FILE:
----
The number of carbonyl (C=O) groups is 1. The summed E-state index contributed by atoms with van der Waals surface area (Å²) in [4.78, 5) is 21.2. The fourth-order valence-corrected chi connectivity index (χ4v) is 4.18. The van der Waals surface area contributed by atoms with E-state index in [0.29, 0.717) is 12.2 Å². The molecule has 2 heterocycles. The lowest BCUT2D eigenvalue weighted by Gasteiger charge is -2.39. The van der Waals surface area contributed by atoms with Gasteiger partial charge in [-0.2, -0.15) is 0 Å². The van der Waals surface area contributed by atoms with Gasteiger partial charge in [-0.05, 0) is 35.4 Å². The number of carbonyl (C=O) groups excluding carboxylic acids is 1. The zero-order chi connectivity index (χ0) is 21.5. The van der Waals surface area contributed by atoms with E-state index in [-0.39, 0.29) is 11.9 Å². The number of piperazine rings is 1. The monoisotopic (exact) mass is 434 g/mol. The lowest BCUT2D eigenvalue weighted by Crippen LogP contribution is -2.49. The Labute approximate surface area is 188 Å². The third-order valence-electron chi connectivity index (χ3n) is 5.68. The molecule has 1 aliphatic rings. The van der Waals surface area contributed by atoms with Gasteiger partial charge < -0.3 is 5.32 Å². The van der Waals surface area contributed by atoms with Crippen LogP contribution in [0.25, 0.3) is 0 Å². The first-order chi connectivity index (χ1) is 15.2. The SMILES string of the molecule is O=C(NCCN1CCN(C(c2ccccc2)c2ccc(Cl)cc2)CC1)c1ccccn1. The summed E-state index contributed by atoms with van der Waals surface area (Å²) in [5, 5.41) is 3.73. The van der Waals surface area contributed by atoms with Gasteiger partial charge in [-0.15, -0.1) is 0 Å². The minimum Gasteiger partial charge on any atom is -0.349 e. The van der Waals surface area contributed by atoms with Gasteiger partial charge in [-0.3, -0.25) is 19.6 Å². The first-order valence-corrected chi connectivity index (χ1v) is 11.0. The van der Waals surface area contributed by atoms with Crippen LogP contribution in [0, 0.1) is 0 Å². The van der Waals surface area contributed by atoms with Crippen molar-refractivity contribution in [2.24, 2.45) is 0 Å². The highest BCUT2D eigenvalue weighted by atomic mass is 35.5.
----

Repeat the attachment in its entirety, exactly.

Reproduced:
The number of carbonyl (C=O) groups is 1. The summed E-state index contributed by atoms with van der Waals surface area (Å²) in [4.78, 5) is 21.2. The fourth-order valence-corrected chi connectivity index (χ4v) is 4.18. The van der Waals surface area contributed by atoms with E-state index in [0.29, 0.717) is 12.2 Å². The molecule has 2 heterocycles. The lowest BCUT2D eigenvalue weighted by Gasteiger charge is -2.39. The van der Waals surface area contributed by atoms with Gasteiger partial charge in [-0.2, -0.15) is 0 Å². The van der Waals surface area contributed by atoms with Gasteiger partial charge in [-0.05, 0) is 35.4 Å². The number of carbonyl (C=O) groups excluding carboxylic acids is 1. The zero-order chi connectivity index (χ0) is 21.5. The van der Waals surface area contributed by atoms with E-state index in [-0.39, 0.29) is 11.9 Å². The number of piperazine rings is 1. The monoisotopic (exact) mass is 434 g/mol. The lowest BCUT2D eigenvalue weighted by Crippen LogP contribution is -2.49. The Labute approximate surface area is 188 Å². The third-order valence-electron chi connectivity index (χ3n) is 5.68. The molecule has 1 aliphatic rings. The van der Waals surface area contributed by atoms with Gasteiger partial charge < -0.3 is 5.32 Å². The van der Waals surface area contributed by atoms with Crippen LogP contribution in [0.25, 0.3) is 0 Å². The first-order chi connectivity index (χ1) is 15.2. The SMILES string of the molecule is O=C(NCCN1CCN(C(c2ccccc2)c2ccc(Cl)cc2)CC1)c1ccccn1. The summed E-state index contributed by atoms with van der Waals surface area (Å²) in [5, 5.41) is 3.73. The van der Waals surface area contributed by atoms with Gasteiger partial charge in [-0.15, -0.1) is 0 Å². The minimum Gasteiger partial charge on any atom is -0.349 e. The van der Waals surface area contributed by atoms with Gasteiger partial charge in [-0.3, -0.25) is 19.6 Å². The first-order valence-corrected chi connectivity index (χ1v) is 11.0. The van der Waals surface area contributed by atoms with Crippen LogP contribution in [0, 0.1) is 0 Å². The van der Waals surface area contributed by atoms with Crippen molar-refractivity contribution in [2.24, 2.45) is 0 Å². The highest BCUT2D eigenvalue weighted by atomic mass is 35.5.